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Cotton wool kids have say on school playground safety

By Katie Weiss

CDU lecturer Dr Brendon Hyndman recently interviewed school students about playground safety influences CDU lecturer Dr Brendon Hyndman recently interviewed school students about playground safety influences

A culture of risk anxiety could be causing teachers and parents to wrap school children in cotton wool, according to a Charles Darwin University researcher.

International Graduate Centre of Education researcher and lecturer Dr Brendon Hyndman said it was important to encourage children to be physically active by allowing them to overcome small risks in the school playground.

Dr Hyndman recently interviewed 54 Victorian primary and secondary school students about playground safety influences, and suggested schools could benefit from including students in discussions on safety policies.

“It is really about getting the right safety balance to ensure protection from danger doesn’t prevent students from being active and taking risks,” he said. 

“It is important for children’s learning and development that they can confidently and comfortably take risks in the school playground to overcome obstacles through a process of trial and error.”

Concerns identified by interviewed students included boredom caused by a lack of play equipment, the need for trees for sun protection, drinking taps for hydration and spacious play spaces to prevent collisions.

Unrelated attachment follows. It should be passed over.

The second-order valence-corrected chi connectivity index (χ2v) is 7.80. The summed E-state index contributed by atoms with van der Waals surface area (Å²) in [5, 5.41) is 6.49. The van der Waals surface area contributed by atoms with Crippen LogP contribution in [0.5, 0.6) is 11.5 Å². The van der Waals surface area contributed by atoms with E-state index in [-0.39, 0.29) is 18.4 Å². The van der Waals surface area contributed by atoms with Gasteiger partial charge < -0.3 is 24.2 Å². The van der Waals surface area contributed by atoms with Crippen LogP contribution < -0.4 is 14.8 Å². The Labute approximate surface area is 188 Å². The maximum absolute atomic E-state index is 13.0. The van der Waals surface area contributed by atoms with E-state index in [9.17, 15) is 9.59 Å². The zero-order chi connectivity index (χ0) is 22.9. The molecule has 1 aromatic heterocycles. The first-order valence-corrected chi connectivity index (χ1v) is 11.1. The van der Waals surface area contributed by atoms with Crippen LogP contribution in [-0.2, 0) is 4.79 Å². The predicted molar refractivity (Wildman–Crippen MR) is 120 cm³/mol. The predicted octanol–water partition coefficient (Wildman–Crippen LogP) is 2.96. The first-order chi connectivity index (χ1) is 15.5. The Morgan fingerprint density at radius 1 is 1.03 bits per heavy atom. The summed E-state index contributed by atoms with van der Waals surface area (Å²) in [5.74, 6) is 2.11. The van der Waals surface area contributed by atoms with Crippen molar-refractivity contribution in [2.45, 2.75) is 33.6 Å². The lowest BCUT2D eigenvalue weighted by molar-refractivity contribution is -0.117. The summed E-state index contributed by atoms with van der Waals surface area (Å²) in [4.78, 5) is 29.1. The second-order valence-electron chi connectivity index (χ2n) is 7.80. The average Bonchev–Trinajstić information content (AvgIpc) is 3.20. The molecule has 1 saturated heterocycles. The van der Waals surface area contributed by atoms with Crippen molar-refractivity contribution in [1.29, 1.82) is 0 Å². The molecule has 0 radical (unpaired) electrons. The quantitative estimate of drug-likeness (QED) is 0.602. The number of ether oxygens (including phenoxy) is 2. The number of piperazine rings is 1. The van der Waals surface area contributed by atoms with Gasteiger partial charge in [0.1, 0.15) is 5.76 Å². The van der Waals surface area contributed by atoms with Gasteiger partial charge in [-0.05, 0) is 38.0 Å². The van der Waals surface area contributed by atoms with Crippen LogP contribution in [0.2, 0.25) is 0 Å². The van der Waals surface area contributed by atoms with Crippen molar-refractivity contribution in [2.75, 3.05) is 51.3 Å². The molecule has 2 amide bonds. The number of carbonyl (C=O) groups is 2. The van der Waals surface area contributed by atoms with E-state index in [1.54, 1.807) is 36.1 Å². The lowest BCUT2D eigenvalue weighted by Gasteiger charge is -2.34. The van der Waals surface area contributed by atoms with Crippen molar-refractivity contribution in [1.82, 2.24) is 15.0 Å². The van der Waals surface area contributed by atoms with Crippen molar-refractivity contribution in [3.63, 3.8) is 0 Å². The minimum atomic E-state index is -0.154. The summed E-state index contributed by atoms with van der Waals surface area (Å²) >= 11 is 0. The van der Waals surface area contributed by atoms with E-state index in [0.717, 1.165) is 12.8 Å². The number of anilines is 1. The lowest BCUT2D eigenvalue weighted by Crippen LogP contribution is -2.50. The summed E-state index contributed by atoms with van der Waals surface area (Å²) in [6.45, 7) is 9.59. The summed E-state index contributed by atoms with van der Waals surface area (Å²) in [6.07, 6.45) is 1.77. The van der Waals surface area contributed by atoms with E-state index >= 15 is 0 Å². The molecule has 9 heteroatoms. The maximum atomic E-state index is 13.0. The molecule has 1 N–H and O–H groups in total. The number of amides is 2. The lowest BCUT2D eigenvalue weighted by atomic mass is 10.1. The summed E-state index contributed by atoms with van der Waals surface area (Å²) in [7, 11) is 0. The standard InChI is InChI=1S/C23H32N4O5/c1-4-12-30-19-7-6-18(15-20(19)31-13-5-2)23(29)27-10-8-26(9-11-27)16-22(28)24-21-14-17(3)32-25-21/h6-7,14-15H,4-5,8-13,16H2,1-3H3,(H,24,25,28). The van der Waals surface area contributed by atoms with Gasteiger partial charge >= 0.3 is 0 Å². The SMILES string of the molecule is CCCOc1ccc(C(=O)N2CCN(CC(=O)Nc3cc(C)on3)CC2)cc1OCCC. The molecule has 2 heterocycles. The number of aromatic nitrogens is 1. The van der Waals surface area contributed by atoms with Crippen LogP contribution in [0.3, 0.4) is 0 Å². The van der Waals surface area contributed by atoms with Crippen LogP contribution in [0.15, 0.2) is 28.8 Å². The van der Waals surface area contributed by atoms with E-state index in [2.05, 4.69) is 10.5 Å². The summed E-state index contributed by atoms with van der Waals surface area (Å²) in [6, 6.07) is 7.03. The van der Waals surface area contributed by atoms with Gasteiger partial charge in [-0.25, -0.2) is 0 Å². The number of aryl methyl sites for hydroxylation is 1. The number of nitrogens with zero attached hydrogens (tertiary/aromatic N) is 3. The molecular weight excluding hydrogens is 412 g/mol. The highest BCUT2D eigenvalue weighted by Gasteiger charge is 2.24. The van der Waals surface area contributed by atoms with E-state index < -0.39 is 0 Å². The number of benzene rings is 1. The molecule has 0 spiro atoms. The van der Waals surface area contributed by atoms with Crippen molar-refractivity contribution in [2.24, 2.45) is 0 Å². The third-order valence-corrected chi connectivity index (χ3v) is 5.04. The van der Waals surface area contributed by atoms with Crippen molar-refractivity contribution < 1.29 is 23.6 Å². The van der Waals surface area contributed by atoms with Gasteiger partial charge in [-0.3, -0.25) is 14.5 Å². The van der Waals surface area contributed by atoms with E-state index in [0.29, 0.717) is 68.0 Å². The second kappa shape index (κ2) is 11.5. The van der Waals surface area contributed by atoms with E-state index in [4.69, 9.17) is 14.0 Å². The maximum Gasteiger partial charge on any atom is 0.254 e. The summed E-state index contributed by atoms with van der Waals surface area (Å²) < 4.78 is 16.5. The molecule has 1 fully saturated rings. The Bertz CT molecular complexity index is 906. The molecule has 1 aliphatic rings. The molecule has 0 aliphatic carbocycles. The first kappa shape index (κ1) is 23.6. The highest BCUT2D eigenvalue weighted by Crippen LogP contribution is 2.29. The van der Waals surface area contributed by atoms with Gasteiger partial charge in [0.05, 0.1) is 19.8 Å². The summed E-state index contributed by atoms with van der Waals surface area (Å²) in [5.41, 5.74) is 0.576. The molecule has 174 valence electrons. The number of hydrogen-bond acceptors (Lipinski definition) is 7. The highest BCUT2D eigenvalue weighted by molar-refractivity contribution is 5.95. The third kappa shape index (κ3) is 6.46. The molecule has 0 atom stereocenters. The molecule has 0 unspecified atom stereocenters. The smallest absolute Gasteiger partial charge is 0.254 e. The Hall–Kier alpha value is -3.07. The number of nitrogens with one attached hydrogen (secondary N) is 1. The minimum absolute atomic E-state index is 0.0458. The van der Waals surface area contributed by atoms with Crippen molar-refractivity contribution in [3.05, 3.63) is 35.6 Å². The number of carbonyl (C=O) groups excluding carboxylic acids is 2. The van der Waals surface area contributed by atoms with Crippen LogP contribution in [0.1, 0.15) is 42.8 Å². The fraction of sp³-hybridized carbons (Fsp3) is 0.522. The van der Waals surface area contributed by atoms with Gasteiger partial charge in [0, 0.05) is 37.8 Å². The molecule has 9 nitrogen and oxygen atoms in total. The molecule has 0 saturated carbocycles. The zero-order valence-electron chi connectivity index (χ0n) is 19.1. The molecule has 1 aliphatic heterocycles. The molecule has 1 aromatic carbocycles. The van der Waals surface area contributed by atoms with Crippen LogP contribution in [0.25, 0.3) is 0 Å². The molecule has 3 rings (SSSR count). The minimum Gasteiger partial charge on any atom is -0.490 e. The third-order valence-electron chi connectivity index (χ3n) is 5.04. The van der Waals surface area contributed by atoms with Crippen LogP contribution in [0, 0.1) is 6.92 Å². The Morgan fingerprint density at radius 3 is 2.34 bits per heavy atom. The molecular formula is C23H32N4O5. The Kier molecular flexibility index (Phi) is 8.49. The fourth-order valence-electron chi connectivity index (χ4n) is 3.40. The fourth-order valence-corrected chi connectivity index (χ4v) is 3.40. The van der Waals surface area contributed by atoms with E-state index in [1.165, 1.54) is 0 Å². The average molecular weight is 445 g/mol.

The students also suggested the introduction of bullying surveillance and support strategies.

“As adults we can often focus on preventing the physical injury dangers in the school playground such as falls, so it is important to hear from the users of school playgrounds,” Dr Hyndman said.

“Incidents of sedentary behaviour and bullying can also be major safety concerns to the health of school children.”

A 2014 Federal Government Institute of Health and Welfare report revealed playground injury contributed to 38 per cent of hospital admissions of children aged five to nine during 2011 to 2012.

Less than one in five children are meeting the Australian physical activity guidelines of participation, which recommends at least 60 minutes of moderate to vigorous physical activity a day, according to the national 2014 Report Card on Physical Activity for Children and Young People.

The report by Dr Hyndman in collaboration with RMIT University researcher, Associate Professor Amanda Telford, was recently published in the Australian Journal of Teacher Education.

The report, entitled “Should Educators be ‘Wrapping School Playgrounds in Cotton Wool’ to Encourage Physical Activity? Exploring Primary and Secondary Students’ Voices from the School Playground”, can be viewed at: http://ro.ecu.edu.au/ajte/vol40/iss6/4